- Historic Week for Religious Liberty Policies in Michigan House
- Michigan Senate Approves Prisoner Employability Bills
- Sentencing Reform Bills Passed by Michigan House
- Senate Committee Adopts Nonprofit Housing Property Exemption
Historic Week for Religious Liberty Policies in Michigan House
On Thursday, December 4, five important measures intended to uphold religious liberty and conscience rights passed the Michigan House of Representatives, all strongly supported by the Michigan Catholic Conference.
- House Bill 5958, introduced by House Speaker Jase Bolger (R-Marshall), would create a state Religious Freedom Restoration Act to protect individual religious liberty rights from coercion or discrimination from the state, mirroring a law at the federal level. Nineteen other states have similar statutes as the federal law does not apply to the states. The bill passed by a 59-50 vote.
- House Bills 4927, 4928, and 4991, introduced by Representatives Andrea LaFontaine (R-Richmond), Kenneth Kurtz (R-Coldwater), and Tom Leonard (R-Lansing), allow faith-based agencies to continue to operate in a manner consistent with their religious beliefs. The legislation will protect the long-established relationship between the State of Michigan and faith-based agencies in adoption and foster care placements. The bills passed on a 60-49, 59-50, and 59-50 vote respectively.
- House Bill 4454, introduced by Representative Kate Segal (D-Battle Creek), would prohibit a public school from counting a student’s absence due to a religious holiday against his or her attendance record to determine eligibility for an attendance award or recognition. The bill passed by a 95-14 vote.
The creation of a state Religious Freedom Restoration Act and conscience protections for organizations such as Catholic Charities have been a priority for several years. We are now encouraging the State Senate to pass the bills quickly before the Lame Duck session ends. Following the passage of the bills, Michigan Catholic Conference issued the following statement:
“For the House of Representatives to pass out these important policies today indicates the level of respect that lawmakers have for religious liberty. Diversity and tolerance are welcoming principles for Michiganders; what better way to promote these values than to uphold First Amendment religious freedom rights… Religious liberty is neither right nor left, liberal or conservative. The free exercise of religion without threat of government interference is paramount and deserves swift consideration from the State Senate.”
Earlier in the week Michigan Catholic Conference asked members of the Catholic Advocacy Network to contact their elected officials in support of religious liberty. We saw nearly 1,000 messages were sent! Your support helped to convey the importance of religious liberty and conscience rights. Thank you for all your messages!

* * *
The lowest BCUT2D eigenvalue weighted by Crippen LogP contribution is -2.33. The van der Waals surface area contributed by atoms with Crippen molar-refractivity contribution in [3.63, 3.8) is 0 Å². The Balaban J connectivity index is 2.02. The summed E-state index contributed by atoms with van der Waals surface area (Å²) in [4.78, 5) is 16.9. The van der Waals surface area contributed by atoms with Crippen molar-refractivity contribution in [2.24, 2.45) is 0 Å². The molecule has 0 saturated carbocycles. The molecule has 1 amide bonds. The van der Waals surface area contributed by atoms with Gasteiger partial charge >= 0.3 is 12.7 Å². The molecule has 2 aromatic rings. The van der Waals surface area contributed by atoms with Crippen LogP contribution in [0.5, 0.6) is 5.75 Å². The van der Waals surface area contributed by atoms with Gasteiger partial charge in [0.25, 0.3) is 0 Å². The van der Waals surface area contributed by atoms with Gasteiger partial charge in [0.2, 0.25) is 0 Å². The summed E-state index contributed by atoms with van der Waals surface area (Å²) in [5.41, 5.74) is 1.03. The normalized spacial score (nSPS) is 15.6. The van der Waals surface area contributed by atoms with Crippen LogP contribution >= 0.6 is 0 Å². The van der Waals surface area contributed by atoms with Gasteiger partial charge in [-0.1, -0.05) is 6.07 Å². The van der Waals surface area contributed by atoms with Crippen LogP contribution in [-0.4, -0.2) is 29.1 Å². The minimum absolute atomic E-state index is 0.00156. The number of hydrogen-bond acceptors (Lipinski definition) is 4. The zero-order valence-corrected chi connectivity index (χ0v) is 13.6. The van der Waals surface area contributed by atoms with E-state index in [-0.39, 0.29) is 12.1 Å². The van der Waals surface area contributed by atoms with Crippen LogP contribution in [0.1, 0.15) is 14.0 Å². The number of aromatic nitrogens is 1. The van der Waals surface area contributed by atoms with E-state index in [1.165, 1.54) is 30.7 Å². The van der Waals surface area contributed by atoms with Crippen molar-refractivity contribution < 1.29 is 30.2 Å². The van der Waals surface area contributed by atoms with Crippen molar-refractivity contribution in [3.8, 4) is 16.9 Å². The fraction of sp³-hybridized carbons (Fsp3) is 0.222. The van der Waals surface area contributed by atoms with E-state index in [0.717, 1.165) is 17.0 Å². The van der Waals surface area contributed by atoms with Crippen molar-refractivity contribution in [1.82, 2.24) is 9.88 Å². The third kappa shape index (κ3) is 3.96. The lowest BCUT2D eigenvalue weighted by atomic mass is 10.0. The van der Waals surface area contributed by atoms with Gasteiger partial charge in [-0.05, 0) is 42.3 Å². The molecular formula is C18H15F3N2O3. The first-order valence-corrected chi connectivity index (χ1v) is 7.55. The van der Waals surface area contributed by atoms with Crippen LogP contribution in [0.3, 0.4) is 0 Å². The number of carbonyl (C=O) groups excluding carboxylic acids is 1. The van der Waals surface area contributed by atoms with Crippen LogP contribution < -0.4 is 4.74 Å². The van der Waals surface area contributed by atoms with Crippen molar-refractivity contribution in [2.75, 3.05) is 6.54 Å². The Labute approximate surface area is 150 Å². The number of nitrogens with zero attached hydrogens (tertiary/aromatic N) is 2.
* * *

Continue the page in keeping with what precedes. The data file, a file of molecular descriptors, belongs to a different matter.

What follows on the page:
Michigan Senate Approves Prisoner Employability BillsThe Michigan Senate this week approved House Bills 5216-5218, which allows the Department of Corrections to award a “certificate of employability” to suitable parolees as evidence of their readiness to be hired. The legislation, sponsored by Klint Kesto (R-Commerce Township), John Walsh (R-Livonia), and Harvey Santana (D-Detroit), allows a certificate to be issued to a parolee based on completion of a career and technical education course, his or her misconduct record, and a silver level or better on the National Work Readiness Certificate (or similar test). The measure will now be returned to the House of Representatives for lawmakers to agree to the changes made in the Senate, before it can be sent to the governor’s desk.
Sentencing Reform Bills Passed By Michigan House
A package of bills, sponsored by Representative Joe Haveman (R-Holland), passed the Michigan House on Thursday, December 4 in an effort to address sentencing guidelines in the state.
- House Bill 5928 creates a Criminal Justice Policy Commission to collect and analyze data concerning sentencing and release policies. The commission also provides recommendations to the Legislature.
- House Bill 5929 updates the Community Corrections Act of 1988 to reflect revisions to Michigan’s sentencing guidelines and other corrections-related statutes.
- House Bill 5930 addresses the ability of a judge to consider reduction or termination of felony probation after certain time periods have been served, and establishes eligibility criteria for individuals to participate in the “swift and sure” probation supervision program.
- House Bill 5931 provides new guidelines to the parole board regarding possible parole after an individual has served their minimum sentence.
MCC staff will continue to monitor this legislation as it is deliberated in the Senate.
Senate Committee Adopts Nonprofit Housing Property Exemption
On Wednesday, December 3, the Senate Finance Committee passed House Bill 5182, a bill to exempt eligible nonprofit housing for up to five years if that housing is intended for low-income residents. Under current law, property can only be exempt if local units of government approve the exemption, and this legislation would remove that step. Michigan Catholic Conference supported the bill, which was sponsored by Representative Dale Zorn (R-Ida) and will now await further consideration from the full Senate.
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